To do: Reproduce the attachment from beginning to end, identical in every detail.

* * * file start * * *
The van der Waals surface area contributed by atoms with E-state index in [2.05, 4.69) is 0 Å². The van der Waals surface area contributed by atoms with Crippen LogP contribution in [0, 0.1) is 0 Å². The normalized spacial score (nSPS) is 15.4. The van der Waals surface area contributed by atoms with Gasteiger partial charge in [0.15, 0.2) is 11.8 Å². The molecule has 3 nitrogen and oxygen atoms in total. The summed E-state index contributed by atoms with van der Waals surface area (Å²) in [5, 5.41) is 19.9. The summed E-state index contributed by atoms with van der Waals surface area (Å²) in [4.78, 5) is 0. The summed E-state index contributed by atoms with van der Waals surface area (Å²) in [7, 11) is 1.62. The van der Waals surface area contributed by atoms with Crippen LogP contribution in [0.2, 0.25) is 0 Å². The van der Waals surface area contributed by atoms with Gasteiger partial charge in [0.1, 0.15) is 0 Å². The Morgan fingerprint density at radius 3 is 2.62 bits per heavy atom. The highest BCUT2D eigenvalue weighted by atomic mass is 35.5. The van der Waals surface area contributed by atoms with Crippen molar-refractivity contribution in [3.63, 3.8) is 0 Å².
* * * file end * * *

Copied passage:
The van der Waals surface area contributed by atoms with E-state index in [2.05, 4.69) is 0 Å². The van der Waals surface area contributed by atoms with Crippen LogP contribution in [0, 0.1) is 0 Å². The normalized spacial score (nSPS) is 15.4. The van der Waals surface area contributed by atoms with Gasteiger partial charge in [0.15, 0.2) is 11.8 Å². The molecule has 3 nitrogen and oxygen atoms in total. The summed E-state index contributed by atoms with van der Waals surface area (Å²) in [5, 5.41) is 19.9. The summed E-state index contributed by atoms with van der Waals surface area (Å²) in [4.78, 5) is 0. The summed E-state index contributed by atoms with van der Waals surface area (Å²) in [7, 11) is 1.62. The van der Waals surface area contributed by atoms with Crippen LogP contribution in [0.2, 0.25) is 0 Å². The van der Waals surface area contributed by atoms with Gasteiger partial charge in [0.1, 0.15) is 0 Å². The Morgan fingerprint density at radius 3 is 2.62 bits per heavy atom. The highest BCUT2D eigenvalue weighted by atomic mass is 35.5. The van der Waals surface area contributed by atoms with Crippen molar-refractivity contribution in [3.63, 3.8) is 0 Å².